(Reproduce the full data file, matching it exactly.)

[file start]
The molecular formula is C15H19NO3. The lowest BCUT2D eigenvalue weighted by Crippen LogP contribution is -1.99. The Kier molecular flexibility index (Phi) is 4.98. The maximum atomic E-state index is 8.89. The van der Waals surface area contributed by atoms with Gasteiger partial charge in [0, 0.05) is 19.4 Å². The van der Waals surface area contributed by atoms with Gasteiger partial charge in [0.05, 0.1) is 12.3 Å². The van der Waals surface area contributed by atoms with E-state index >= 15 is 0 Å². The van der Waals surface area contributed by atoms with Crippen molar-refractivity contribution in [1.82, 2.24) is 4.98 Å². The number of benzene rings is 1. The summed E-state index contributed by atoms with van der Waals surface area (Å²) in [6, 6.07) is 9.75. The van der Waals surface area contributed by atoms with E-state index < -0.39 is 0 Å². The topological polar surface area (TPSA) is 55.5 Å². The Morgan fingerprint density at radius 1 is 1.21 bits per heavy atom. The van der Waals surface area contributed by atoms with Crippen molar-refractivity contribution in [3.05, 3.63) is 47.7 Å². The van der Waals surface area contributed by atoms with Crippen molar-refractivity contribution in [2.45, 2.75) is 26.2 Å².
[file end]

The molecular formula is C15H19NO3. The lowest BCUT2D eigenvalue weighted by Crippen LogP contribution is -1.99. The Kier molecular flexibility index (Phi) is 4.98. The maximum atomic E-state index is 8.89. The van der Waals surface area contributed by atoms with Gasteiger partial charge in [0, 0.05) is 19.4 Å². The van der Waals surface area contributed by atoms with Gasteiger partial charge in [0.05, 0.1) is 12.3 Å². The van der Waals surface area contributed by atoms with E-state index >= 15 is 0 Å². The van der Waals surface area contributed by atoms with Crippen molar-refractivity contribution in [1.82, 2.24) is 4.98 Å². The number of benzene rings is 1. The summed E-state index contributed by atoms with van der Waals surface area (Å²) in [6, 6.07) is 9.75. The van der Waals surface area contributed by atoms with E-state index < -0.39 is 0 Å². The topological polar surface area (TPSA) is 55.5 Å². The Morgan fingerprint density at radius 1 is 1.21 bits per heavy atom. The van der Waals surface area contributed by atoms with Crippen molar-refractivity contribution in [3.05, 3.63) is 47.7 Å². The van der Waals surface area contributed by atoms with Crippen molar-refractivity contribution in [2.45, 2.75) is 26.2 Å².